“The Falcon Curve draws our attention to a key relationship between the choice of building electrification technology and the impact of building electrification on our power grid,” said study coauthor Zeyneb Magavi, co-executive director of HEET, a non-profit climate solutions incubator.
Magavi cautions that this research does not yet quantify this relationship based on measured seasonal efficiency curves for specific technologies, or for more granular time scales or regions. It also does not assess the numerous strategies and technologies that can help address the challenge–all of which must be considered in decarbonization planning.
Even so, Magavi says this research indicates that, “Using a strategic combination of heat pump technologies (air-source, ground-source, and networked), as well as long-term energy storage, will help us electrify buildings more efficiently, economically, and equitably. The Falcon curve shows us a faster path to a clean, healthy energy future.”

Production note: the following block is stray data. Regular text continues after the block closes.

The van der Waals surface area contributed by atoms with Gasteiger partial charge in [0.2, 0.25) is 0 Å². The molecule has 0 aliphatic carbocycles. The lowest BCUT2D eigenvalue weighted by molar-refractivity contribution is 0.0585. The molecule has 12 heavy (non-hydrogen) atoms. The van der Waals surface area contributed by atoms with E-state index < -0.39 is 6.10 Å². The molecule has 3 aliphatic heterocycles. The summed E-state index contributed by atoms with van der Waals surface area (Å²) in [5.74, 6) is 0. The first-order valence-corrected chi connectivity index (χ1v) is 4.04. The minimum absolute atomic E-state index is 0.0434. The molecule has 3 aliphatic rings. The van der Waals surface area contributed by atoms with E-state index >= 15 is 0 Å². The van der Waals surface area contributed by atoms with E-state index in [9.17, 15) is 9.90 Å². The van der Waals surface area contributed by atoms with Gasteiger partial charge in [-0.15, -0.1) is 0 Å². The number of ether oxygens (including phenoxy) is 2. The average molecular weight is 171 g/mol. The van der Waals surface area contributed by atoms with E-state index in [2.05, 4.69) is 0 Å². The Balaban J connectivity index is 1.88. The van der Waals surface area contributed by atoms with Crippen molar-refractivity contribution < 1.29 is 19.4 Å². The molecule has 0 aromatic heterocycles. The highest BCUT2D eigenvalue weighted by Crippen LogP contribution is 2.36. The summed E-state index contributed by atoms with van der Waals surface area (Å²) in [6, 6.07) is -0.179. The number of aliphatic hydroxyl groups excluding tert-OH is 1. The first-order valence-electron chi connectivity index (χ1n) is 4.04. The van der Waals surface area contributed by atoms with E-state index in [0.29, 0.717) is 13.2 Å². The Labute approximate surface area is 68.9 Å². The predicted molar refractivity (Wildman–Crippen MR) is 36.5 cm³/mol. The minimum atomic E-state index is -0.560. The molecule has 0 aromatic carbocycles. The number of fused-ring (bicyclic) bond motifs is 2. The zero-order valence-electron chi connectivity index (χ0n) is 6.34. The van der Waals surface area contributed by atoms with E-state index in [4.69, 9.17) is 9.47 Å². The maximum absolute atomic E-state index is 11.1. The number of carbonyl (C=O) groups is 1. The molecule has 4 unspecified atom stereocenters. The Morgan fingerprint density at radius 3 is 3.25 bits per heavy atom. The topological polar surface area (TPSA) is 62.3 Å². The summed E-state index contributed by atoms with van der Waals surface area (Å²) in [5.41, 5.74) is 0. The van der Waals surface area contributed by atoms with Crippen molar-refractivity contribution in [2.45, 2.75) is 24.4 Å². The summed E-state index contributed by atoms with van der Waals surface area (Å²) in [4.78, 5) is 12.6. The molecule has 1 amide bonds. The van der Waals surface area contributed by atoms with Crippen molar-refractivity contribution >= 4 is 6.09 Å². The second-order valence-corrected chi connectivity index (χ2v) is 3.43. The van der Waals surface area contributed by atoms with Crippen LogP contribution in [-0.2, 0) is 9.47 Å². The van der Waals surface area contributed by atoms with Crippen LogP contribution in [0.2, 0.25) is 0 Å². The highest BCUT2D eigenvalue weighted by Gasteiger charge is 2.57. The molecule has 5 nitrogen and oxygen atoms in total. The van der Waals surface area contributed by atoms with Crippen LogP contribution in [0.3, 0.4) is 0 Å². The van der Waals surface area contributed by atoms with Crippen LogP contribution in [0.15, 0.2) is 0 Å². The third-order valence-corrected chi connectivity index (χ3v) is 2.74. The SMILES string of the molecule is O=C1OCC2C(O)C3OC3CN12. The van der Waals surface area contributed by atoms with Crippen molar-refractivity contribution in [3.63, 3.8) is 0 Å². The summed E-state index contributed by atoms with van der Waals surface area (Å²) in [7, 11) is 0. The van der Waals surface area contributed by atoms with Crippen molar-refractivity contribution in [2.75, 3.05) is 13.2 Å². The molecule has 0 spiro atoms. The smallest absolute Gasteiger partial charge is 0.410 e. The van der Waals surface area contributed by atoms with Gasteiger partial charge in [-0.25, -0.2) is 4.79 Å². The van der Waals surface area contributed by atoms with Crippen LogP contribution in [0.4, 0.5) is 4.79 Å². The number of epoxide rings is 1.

“Our research makes clear that, when accounting for seasonal fluctuations in energy consumption apparent in the Falcon Curve, the drive to electrify our buildings must be coupled with a commitment to energy-efficient technologies to ensure building decarbonization efforts maximize climate and health benefits,” says study senior author Joseph G. Allen, associate professor of exposure assessment science and director of the Healthy Buildings program at
One fundamental change is, even under high-efficiency building electrification, the US electrical grid will likely switch from peaking in summer to winter. The researchers concluded that for building electrification to represent “healthy decarbonization of building energy, the additional electricity demand needs to be met with non-combustion renewable energy, which under our most optimistic scenario will require increasing wind generation by 4.5×”.
Currently, the seasonal fluctuations are being met largely by a fossil energy system with long-term energy storage. In an all-electric scenario, long-term electricity storage may have a strong role in aiding renewable electricity in meeting the demand from newly electrified buildings.